Equal Pay, Equal Respect: time to end discriminatory wages for people with an intellectual disability
The experiences of people with disability working in Australian Disability Enterprises (ADEs), also known as sheltered workshops, will be the focus of the Disability Royal Commission this week.
As the peak representative body for people with an intellectual disability and their families, we welcome this public hearing as an opportunity to talk about the impact of extremely low wages on people with an intellectual disability who work in ADEs, and ways to increase opportunities to work in open and self-employment.
People with disability who work in ADEs, who are mostly people with an intellectual disability, earn as little as $2.50 per hour. This is unfair and needs to change now.
The work people with an intellectual disability do is useful and valuable. People care about their jobs and do them with pride; in their workplace, in working hours, with their workmates. People are often working for large businesses that carry out profitable contracts which benefit local communities and consumers.
However, in most cases, ADE workers with disabilities are the only employees not receiving at least minimum wage. A person with disability working full time will earn $9,000 less than a person on minimum wage. No Australian should earn this little for their work.
The Australian Government can fix this injustice today. We want the Australian Government to act now to ensure that all people with disability who work in ADEs are paid at least the minimum wage.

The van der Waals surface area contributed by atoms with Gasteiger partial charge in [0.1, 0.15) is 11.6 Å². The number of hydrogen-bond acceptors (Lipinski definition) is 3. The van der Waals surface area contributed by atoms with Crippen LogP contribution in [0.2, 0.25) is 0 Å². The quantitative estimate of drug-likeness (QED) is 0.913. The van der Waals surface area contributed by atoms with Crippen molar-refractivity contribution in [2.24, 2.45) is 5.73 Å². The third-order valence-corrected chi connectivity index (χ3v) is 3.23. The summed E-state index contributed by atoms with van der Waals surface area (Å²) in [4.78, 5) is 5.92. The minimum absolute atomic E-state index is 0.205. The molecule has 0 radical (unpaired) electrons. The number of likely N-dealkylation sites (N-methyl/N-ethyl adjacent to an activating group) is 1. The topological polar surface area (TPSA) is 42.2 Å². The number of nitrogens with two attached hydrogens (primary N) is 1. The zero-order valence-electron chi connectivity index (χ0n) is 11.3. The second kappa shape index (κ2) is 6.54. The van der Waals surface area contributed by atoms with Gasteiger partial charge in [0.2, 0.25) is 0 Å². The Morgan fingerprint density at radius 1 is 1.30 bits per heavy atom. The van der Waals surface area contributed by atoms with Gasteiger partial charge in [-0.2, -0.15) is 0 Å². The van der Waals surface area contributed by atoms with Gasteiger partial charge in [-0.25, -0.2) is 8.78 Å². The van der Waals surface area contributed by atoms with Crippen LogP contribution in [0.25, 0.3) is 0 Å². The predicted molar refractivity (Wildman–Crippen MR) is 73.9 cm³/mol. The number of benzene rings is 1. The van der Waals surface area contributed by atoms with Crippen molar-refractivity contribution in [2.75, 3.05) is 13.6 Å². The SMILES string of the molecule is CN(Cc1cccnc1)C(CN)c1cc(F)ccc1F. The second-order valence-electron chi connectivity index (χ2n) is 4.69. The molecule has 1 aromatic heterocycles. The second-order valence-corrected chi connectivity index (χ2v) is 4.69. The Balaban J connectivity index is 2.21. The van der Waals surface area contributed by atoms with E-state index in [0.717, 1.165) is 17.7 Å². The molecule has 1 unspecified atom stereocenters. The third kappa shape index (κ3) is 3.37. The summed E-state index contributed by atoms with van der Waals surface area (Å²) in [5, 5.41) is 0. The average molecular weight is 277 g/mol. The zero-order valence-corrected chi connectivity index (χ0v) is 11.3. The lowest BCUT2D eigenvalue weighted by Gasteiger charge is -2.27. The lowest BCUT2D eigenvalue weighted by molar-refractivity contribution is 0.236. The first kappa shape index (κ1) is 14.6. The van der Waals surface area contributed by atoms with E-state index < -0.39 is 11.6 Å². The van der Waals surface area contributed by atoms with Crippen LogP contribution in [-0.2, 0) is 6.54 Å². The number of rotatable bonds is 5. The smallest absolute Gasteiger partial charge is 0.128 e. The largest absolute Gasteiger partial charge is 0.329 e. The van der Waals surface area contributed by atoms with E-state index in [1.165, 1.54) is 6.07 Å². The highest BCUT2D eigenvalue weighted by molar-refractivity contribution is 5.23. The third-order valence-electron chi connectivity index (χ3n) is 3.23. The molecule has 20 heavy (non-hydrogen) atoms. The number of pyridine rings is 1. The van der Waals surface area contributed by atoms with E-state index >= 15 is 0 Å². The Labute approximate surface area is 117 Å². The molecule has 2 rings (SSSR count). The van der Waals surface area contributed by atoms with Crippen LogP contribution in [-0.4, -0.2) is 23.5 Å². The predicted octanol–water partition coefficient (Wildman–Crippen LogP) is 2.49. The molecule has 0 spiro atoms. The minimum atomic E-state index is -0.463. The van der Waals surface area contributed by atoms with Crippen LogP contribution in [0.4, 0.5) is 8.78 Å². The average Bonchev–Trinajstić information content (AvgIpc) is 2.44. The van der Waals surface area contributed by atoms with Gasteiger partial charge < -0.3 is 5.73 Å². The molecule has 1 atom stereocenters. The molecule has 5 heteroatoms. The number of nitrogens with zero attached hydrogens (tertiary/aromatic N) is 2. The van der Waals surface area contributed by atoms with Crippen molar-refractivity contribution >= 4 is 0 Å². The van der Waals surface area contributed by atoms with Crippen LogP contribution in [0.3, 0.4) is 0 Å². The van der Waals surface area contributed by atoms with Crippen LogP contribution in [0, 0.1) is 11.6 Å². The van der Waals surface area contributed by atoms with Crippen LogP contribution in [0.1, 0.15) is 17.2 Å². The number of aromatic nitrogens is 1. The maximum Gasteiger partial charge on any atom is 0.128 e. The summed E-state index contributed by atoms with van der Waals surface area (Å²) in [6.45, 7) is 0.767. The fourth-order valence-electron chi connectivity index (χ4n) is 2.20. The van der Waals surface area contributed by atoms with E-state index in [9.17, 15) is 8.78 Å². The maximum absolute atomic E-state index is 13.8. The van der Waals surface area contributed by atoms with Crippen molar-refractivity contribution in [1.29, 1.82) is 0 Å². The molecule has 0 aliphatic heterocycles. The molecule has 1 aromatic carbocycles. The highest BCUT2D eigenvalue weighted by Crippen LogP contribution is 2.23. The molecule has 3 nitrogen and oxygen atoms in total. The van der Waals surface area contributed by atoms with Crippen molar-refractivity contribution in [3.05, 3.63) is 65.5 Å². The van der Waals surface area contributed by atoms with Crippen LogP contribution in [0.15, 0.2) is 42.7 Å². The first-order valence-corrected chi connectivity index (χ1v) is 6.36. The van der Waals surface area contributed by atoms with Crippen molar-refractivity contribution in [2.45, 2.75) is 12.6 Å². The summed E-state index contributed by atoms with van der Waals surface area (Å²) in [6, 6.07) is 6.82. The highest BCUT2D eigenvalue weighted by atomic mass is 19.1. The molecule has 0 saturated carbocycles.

Fair pay should also be the first step away from the segregated model that underpins most ADEs.
Inclusion Australia is calling for a fully resourced five-year transition plan for workers in ADEs to move to open and self-employment.
The plan, co-designed with people with an intellectual disability and their families, will mean people with an intellectual disability can have more choices and options about the kinds of work they could do, with the right support. It should include services, specialist DES providers, the NDIA and the government.
No one currently working at an ADE should lose their jobs during this transition. Each ADE will transition differently, and a tailored transition plan will be needed for each service.
There is knowledge and expertise about supporting people with an intellectual disability at work in the existing ADE system that is important to keep. We believe that many ADEs could transition into open employers of people with an intellectual disability. Some may be able to act as a community hub to support broader inclusive employment across their communities.
There is also work that needs to be done during this transition to make sure there are more jobs in open and self-employment for people with an intellectual disability, as well as the right kinds of support. The polished pathway into ADEs from school must be addressed, with clearer, easier pathways and more options for people to explore open and self-employment.
The National Disability Insurance Scheme and the Disability Employment Services providers all have a role to play in making sure more people with an intellectual disability can work in open and self-employment.
Inclusion Australia’s Our Voice Committee, who are all people with an intellectual disability from across Australia are clear “People with disabilities have the right to work in the open market like anyone else and get the training and support they need; this means no more sheltered workshops.”
We call on the government to start this transition process now by addressing the wage gap of ADE workers and ending discriminatory wages for people with an intellectual disability.
Inclusion Australia Disability Royal Commission ADE media statement in full – 11 April 2022
Inclusion Australia DRC ADE media statement – 11 April 2022 – Easy Read